Climate Initiatives: New Brunswick

Identifying Flooding Vulnerabilities in Charlotte County

Five New Brunswick communities—St. Stephen, St. Andrews, St. George, Blacks Harbour and Grand Manan—are actively preparing for sea-level rise and storm surge. With facilitation help from the St Croix Estuary Project and Eastern Charlotte Waterways, working groups of community members have identified which regions and members of their community are most vulnerable to flooding.

Over several months, each community held five facilitated sessions focused on infrastructure, socio-economics, environment, governance and options. “Our climate change meetings were a combination of excellent, science-based presentations on the town’s sea level rise and storm water issues, coupled with citizen engagement, discussion and recommendations,” observes  Stan Choptiany, Mayor of Saint Andrews.

Photo: St. Croix Estuary Project

The communities employed LIDAR-based digital-elevation mapping, and planning tools such as the Community Vulnerability Assessment Tool (CVAT, first developed by NOAA and used in both the US and Canada) and the Vulnerability-to-Resilience (V2R) tool (adapted for use in the Atlantic region). “Seeing the dramatic ramifications on our historic district is helping our Town Council shape mitigation strategies, identify priorities for action, and more fully engage citizens,” Choptiany adds. “The Charlotte County community vulnerability assessment project was an exceptional and effective process.”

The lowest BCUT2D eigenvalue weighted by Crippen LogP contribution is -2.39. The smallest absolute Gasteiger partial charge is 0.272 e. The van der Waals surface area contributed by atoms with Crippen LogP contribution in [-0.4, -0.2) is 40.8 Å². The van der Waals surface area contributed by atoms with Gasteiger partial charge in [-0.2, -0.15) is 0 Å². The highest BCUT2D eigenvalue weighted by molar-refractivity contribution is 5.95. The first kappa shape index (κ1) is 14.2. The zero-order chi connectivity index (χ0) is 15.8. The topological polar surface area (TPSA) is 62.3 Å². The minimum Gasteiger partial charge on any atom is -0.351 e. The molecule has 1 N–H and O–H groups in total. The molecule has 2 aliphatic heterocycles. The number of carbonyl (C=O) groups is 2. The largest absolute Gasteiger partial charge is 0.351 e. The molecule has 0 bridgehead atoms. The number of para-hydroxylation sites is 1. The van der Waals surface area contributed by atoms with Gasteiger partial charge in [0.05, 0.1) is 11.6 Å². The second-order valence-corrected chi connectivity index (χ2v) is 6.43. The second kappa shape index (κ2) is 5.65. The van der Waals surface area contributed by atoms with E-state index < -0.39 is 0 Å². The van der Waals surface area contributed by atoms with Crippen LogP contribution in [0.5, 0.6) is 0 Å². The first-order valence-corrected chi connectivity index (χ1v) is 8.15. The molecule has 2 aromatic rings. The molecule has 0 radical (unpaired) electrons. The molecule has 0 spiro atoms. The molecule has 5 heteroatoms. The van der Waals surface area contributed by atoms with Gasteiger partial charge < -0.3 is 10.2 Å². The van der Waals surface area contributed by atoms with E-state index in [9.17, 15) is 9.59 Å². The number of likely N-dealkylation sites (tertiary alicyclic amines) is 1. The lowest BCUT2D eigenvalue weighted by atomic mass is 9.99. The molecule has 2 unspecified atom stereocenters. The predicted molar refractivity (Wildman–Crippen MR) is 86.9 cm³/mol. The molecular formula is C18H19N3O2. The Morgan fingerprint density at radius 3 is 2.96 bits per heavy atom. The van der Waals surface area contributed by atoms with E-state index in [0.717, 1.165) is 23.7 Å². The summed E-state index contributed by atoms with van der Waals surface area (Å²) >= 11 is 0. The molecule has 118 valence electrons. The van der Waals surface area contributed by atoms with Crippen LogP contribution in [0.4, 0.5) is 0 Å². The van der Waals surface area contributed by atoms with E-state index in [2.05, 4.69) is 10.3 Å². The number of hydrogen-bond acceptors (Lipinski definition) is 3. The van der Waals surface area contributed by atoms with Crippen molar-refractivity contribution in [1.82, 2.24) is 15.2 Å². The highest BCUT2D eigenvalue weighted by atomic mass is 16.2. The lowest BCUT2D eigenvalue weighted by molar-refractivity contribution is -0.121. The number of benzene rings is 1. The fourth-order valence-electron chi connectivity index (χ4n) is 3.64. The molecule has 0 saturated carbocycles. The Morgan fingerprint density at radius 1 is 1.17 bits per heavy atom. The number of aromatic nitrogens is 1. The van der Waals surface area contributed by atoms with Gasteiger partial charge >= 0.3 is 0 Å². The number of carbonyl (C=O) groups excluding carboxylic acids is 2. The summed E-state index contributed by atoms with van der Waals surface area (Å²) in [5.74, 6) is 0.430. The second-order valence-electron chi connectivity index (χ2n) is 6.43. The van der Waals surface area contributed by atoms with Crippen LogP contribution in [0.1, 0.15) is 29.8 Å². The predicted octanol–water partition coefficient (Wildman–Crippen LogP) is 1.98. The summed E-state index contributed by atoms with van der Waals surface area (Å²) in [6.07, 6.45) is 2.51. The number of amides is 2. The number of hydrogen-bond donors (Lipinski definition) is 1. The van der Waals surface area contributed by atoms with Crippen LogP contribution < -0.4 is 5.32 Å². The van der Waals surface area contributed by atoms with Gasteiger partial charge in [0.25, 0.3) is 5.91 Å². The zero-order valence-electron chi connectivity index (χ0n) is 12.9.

Support for the project came from Environment Canada (through its Atlantic Ecosystem and Science Horizons Initiatives); the Province of New Brunswick’s Environmental Trust Fund; and the Intact Foundation.

  • Precipitation from extreme events in the GOM region has increased 74 percent since 1958 (NOAA).
  • Extreme weather already poses economic and ecological challenges, and these events are expected to grow more frequent in coming decades, with precipitation increasing 5-9 percent (IPCC 2013).
Credit: Sherry Godlewski

Credit: Sherry Godlewski

  • By 2050, climate scientists project a more rapid increase of 2.5 to 3.5°C (4.5 to 6.3° F) in regional air temperature (IPCC 2013).
  • Temperatures in the Gulf of Maine have risen much more in recent decades than many other coastal waters around the world, and a 2012 “heat wave” in sea surface temperatures had damaging economic impacts.
Projected Temperature Changes in the Gulf of Maine Region by the 2050s (°C.), reflecting the most recent IPCC models (Credit: Adam Fenech, UPEI Climate Lab)

Projected Temperature Changes in the Gulf of Maine Region by the 2050s (°C.), reflecting the most recent IPCC models (Credit: Adam Fenech, UPEI Climate Lab)

What’s Climate Change and What’s Just the Weather?

This one-minute animation by Ole Christoffer Haga, produced by Teddy TV for the Norwegian Broadcasting Corporation, clearly and humorously illustrates the difference between long-term climate trends and variable weather patterns.